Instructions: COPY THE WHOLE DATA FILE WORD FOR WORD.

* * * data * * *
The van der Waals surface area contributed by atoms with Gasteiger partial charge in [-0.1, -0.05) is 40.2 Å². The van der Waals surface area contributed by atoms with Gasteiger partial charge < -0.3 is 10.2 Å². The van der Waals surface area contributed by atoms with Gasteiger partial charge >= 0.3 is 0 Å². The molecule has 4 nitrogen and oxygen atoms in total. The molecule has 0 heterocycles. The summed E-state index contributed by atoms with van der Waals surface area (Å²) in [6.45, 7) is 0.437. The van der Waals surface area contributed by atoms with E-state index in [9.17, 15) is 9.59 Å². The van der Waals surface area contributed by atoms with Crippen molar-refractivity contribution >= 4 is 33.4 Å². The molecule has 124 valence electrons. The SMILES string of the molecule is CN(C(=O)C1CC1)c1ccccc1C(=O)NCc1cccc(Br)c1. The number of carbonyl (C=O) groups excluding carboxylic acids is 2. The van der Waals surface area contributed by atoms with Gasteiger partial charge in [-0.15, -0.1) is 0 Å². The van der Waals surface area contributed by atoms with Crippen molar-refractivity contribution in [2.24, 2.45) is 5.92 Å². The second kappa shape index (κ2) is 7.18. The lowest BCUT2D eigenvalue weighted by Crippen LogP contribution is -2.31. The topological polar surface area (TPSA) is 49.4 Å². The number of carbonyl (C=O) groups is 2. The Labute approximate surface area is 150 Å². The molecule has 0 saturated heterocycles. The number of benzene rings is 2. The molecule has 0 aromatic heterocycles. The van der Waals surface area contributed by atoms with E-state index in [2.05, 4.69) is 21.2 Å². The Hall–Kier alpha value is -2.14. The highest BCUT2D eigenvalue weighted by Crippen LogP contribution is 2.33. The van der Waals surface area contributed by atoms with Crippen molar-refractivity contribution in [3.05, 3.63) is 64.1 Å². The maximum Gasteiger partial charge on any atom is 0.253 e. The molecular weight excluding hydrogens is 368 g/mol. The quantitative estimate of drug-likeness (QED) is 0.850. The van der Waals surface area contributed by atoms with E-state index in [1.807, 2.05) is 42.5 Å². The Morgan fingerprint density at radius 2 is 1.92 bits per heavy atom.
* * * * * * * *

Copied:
The van der Waals surface area contributed by atoms with Gasteiger partial charge in [-0.1, -0.05) is 40.2 Å². The van der Waals surface area contributed by atoms with Gasteiger partial charge < -0.3 is 10.2 Å². The van der Waals surface area contributed by atoms with Gasteiger partial charge >= 0.3 is 0 Å². The molecule has 4 nitrogen and oxygen atoms in total. The molecule has 0 heterocycles. The summed E-state index contributed by atoms with van der Waals surface area (Å²) in [6.45, 7) is 0.437. The van der Waals surface area contributed by atoms with E-state index in [9.17, 15) is 9.59 Å². The van der Waals surface area contributed by atoms with Crippen molar-refractivity contribution >= 4 is 33.4 Å². The molecule has 124 valence electrons. The SMILES string of the molecule is CN(C(=O)C1CC1)c1ccccc1C(=O)NCc1cccc(Br)c1. The number of carbonyl (C=O) groups excluding carboxylic acids is 2. The van der Waals surface area contributed by atoms with Gasteiger partial charge in [-0.15, -0.1) is 0 Å². The van der Waals surface area contributed by atoms with Crippen molar-refractivity contribution in [2.24, 2.45) is 5.92 Å². The second kappa shape index (κ2) is 7.18. The lowest BCUT2D eigenvalue weighted by Crippen LogP contribution is -2.31. The topological polar surface area (TPSA) is 49.4 Å². The number of carbonyl (C=O) groups is 2. The Labute approximate surface area is 150 Å². The molecule has 0 saturated heterocycles. The number of benzene rings is 2. The molecule has 0 aromatic heterocycles. The van der Waals surface area contributed by atoms with E-state index in [2.05, 4.69) is 21.2 Å². The Hall–Kier alpha value is -2.14. The highest BCUT2D eigenvalue weighted by Crippen LogP contribution is 2.33. The van der Waals surface area contributed by atoms with Crippen molar-refractivity contribution in [3.05, 3.63) is 64.1 Å². The maximum Gasteiger partial charge on any atom is 0.253 e. The molecular weight excluding hydrogens is 368 g/mol. The quantitative estimate of drug-likeness (QED) is 0.850. The van der Waals surface area contributed by atoms with E-state index in [1.807, 2.05) is 42.5 Å². The Morgan fingerprint density at radius 2 is 1.92 bits per heavy atom.